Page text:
Radix entomolaris (RE) appears more frequently in the Mongolian population than in Caucasian and African populations. A case of root canal treatment of a mandibular first molar with radix entomolaris is reported. The patient was a Japanese male in his 40s with spontaneous pain of #36. On imaging examinations including dental X-rays and cone-beam computed tomography (CBCT), #36 had 3 roots with RE. Before root canal treatment, the operator could understand the root numbers of #36 and the root canal morphology. #36 was examined under the microscope, and root canal treatment was well done. CBCT and use of a microscope provided the operator with effective information for root canal treatment.
There are often cases in which the use of a microscope in treatment allows preservation of a tooth that would ordinarily have been deemed untreatable and extracted. Tools such as cone-beam computed tomography (CBCT), mineral trioxide aggregate (MTA), ultrasonic instruments, nickel-titanium rotary files, and composite resins used in combination with the microscope are also of great benefit in this regard. A case of internal resorption accompanied by perforation at the root furcation of the mandibular left first molar is presented. Conservative treatment was performed under a microscope, using MTA to repair the perforation and then using a bulk-fill type composite resin, obtaining satisfactory results.
We believe that, through the use of a microscope, it is possible to carry out reliable restoration treatment with the direct method even on large cavities, which have conventionally been treated by the indirect method. This allows elective removal of tooth structure to be kept to a minimum, in line with the concept of Minimal Intervention Dentistry1. A case in which a microscope was used to carry out a composite resin restoration for a large cavity on the proximal surface of an upper premolar extending under the gingival margin, with satisfactory results obtained after 6 years and 1 month of follow-up, is reported. This case suggests the advantages of using a microscope for direct method restorations.
Severely calcified root canals cause pulp canal obliteration and it is difficult to treat the root canal precisely. Here, a successful and safe treatment for severe calcification is introduced. The root canal orifice was searched based on cone-beam computed tomography images. An access opening was then created using a diamond-coated ultrasonic tip, and excessive removal of root dentin was avoided using a surgical microscope. Root canal preparation was safely performed using nickel-titanium rotary files. Clinical skills to manipulate these tools are necessary for the treatment of these types of cases.
Aims: The mandibular first molar is an important tooth that is the key to occlusion. However, since it is among the earlier permanent teeth to erupt, it often requires dental treatment such as root canal treatment. The success rate of root canal treatment is by no means high, so there is a need to consider and address the underlying causes. The mandibular first molar is known to sometimes have an additional distolingual root (DLR) called the radix entomolaris, and we have previously clarified the prevalence of this root in Japanese people and the prevalence in treated teeth. The purpose of the present study was to clarify the causes of apical lesions in DLRs.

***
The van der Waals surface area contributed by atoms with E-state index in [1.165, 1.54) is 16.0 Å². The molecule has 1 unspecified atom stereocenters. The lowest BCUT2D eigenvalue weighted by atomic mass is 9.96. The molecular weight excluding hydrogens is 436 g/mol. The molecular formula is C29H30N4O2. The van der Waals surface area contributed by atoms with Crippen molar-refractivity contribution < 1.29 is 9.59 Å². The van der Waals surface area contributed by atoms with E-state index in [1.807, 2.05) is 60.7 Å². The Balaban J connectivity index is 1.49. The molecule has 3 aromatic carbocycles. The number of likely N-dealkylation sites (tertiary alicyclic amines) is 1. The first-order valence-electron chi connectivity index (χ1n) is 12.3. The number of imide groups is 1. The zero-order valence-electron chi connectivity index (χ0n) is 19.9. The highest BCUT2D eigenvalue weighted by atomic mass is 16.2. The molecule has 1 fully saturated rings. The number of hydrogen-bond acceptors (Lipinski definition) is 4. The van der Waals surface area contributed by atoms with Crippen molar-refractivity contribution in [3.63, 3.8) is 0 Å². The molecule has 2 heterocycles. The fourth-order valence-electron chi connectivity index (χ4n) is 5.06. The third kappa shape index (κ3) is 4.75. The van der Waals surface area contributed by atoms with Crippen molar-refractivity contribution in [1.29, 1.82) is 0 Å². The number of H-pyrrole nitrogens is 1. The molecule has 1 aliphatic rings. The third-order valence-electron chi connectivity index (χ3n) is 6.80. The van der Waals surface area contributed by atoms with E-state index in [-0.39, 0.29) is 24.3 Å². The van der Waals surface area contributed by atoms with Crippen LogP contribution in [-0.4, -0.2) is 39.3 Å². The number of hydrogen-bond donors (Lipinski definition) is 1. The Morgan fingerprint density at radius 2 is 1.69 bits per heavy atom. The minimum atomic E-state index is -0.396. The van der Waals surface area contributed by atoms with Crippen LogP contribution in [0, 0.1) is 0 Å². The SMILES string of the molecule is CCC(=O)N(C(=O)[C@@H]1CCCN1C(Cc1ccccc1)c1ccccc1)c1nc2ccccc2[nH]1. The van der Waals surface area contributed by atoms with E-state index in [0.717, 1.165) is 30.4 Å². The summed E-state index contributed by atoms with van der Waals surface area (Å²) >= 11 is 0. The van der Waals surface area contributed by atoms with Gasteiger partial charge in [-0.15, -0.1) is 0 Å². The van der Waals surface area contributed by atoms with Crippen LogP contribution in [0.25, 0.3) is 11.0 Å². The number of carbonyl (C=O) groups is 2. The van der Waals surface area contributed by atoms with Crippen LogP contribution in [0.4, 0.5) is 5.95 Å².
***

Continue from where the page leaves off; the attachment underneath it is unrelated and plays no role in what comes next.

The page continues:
Material and Methods: The subjects were 228 patients who had cone-beam computed tomography (CBCT) scans during the period from February 2019 to July 2020. Data on 70 three-rooted mandibular first molars with a separate DLR in which the whole tooth was visible on CBCT were sequentially extracted. The number of three-rooted mandibular first molars with a separate DLR, the root canal treatment status, and the presence or otherwise of root apical region radiolucency were recorded, and the prevalence of DLR and the causes of apical lesions were analyzed.
Result: The prevalence of DLR in the present study was 30.7%. The proportion of three-rooted mandibular first molars with a separate DLR that had undergone root canal treatment was 42.9%, and the CBCT findings showed radiolucency in the root apical region in 31.4% of these. The success rate in teeth that had undergone root canal treatment was 26.7%, and the rate of failure, in which root apical region radiolucency was found, was 73.3%. The breakdown of failures showed that the root canal was overlooked in 36.4% of cases, with zipping/ledging/perforation in 63.6% of cases, and broken instruments in 0% of cases. The results of the analysis showed that there was a significantly greater proportion of overlooked root canals with root apical region radiolucency than with no root apical radiolucency (p<0.01). With teeth that had undergone root canal treatment, root apical radiolucency was significantly more common in teeth with zipping/ledging/perforation (p<0.01).
Conclusions: The results showed that the success rate of root canal treatment of three-rooted mandibular first molars with a separate DLR in Japanese people was 26.7%. Overlooking the DLR and zipping/ledging/perforation were shown to be causes of apical lesions.
A 46-year-old Asian female was referred for endodontic treatment of tooth #36. The tooth was previously restored with a PFM crown. After intraoral examination and radiographic finding, the tooth was diagnosed with Pulpal Necrosis and Asymptomatic Periradicular Periodontitis. A root canal treatment was undertaken. Seventeen months later, treatment failure ensured. This case report discusses the causes of failure along with strategies to save the tooth.